Essential bag limits have increased the cost of deep-sea fishing

JOHN Rushkin once said: “What we think or what we know or what we believe in, at the end has little consequence. The only consequence is what we do.”

We see many adverts in the media about our dwindling bird populations, especially birds that are in the coastal zones.

The birds are an indicator of how sound the environment is. The state of the biodiversity depends largely on the abundance of bird life.

We as individuals must collectively do our part and not expect it to be done by others for us.

Daily bag limits, as necessary as they have become, have changed the deep-sea angling pastime in such a way that many can only reminisce about the past.

Many used to fund the next trip by what was caught today. Now that the sale of recreational line fish is illegal, these charters out of the Port Elizabeth harbour are really a thing of the past.

Sad as it is, angling has now become expensive and this has placed pressure on the estuaries, mainly as it is more affordable but still costly.

All these measures put in place are because we as anglers have created this through our own actions. Sadly we don’t learn from this as the attitude still exists that, if the fish bites, it’s mine regardless!

A number of years ago, during the ‘60s and ‘70s, deep-sea charters were really popular in Port Elizabeth. Two “swaers” (brothers-in-law), Jimmy and Mike, decided to take one of these day trips. They booked at the local tackle shop where they bought the necessary hand lines, sinkers, and so on.

These charters would leave port at first light and set sail for the islands, usually and return mid afternoon. Jimmy and Mike were new to the game of deep sea but were keen on the experience.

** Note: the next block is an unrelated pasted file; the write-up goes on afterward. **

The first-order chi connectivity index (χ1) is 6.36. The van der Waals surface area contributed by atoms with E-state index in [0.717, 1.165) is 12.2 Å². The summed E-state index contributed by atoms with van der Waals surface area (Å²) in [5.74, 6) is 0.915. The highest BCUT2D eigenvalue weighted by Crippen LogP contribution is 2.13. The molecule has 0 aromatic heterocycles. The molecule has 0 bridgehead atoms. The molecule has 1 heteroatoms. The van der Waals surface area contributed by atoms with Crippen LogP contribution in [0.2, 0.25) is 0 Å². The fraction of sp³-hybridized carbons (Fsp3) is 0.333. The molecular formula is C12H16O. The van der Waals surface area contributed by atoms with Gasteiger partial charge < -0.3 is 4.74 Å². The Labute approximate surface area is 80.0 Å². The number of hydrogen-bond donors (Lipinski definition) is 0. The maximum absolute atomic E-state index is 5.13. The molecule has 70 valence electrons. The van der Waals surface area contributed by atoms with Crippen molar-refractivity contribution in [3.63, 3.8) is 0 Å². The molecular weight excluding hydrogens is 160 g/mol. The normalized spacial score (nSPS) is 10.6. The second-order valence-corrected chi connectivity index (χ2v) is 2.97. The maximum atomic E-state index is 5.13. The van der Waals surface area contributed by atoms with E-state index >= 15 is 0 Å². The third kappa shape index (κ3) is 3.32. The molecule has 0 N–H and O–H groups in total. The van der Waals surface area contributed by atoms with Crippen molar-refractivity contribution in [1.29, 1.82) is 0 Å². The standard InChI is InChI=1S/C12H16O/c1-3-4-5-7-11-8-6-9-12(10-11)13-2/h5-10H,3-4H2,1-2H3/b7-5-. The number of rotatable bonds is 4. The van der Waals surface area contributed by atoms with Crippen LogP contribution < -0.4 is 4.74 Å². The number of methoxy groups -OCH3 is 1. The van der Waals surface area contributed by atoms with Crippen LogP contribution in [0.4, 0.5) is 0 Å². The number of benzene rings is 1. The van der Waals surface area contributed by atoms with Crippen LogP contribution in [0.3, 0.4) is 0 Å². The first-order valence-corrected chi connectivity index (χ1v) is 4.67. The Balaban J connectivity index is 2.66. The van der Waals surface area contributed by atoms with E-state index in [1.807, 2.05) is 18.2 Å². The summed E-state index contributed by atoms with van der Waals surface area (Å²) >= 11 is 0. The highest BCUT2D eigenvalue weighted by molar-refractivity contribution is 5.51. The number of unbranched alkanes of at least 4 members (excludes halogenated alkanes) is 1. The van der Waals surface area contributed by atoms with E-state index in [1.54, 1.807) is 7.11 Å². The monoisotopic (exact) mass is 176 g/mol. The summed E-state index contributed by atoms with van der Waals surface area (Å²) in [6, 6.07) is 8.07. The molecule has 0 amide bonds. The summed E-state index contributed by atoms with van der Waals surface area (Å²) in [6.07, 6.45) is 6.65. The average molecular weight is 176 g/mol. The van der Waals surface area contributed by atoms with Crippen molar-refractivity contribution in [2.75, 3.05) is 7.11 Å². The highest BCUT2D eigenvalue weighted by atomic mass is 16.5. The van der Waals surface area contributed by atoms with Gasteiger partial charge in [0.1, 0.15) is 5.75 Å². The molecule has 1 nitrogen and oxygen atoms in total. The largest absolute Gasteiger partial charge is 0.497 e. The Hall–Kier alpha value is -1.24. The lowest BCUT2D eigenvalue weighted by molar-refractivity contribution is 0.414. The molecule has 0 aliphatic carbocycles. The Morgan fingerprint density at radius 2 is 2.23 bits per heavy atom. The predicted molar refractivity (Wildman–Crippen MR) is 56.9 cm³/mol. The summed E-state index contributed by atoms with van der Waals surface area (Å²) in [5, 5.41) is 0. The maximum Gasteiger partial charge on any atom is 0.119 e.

As things go with novice deepsea anglers they usually don’t have their “sea legs” and Jimmy got violently ill. With one of these attacks his dentures sank to the bottom of the ocean.

Mike, on the other hand, handled the sea well and caught in abundance. While Jimmy suffered somewhat with these violent attacks and tried a little self hypnosis to ease this crippling nausea, Mike caught a beautiful cob around the 30kg size.

Jimmy lay there wanting to die – and you really want to die as it gets that bad.

Mike took out his own dentures and placed them in the mouth of the cob he had just caught. Wanting to perk up his “swaer” a little and have a joke on him, he announced the find: “Look here swaer!” he exclaimed, and showed the dentures to Jimmy in the fish’s mouth.

Jimmy removed them and took them in hand and, after examining them for a second or two, tossed them overboard saying “Na, they’re not mine, swaer!”

So the two returned home toothless with much to explain!

While on the topic of deep sea, I thought I would share a photo taken of me at St Francis Bay with a Cape salmon (geelbek) I caught a few years ago. It was really a good fight and great on the table too! It weighed 12kg.

These size fish are not so plentiful these days. Cape salmon are caught in schools and are easily exploited too. One thing is for sure. Let one fish break loose and the whole school follows and they are gone. There are techniques to keep the school under the boat and then the whole school can be caught but that is best not discussed here or revealed at all. Let some secrets remain secrets!

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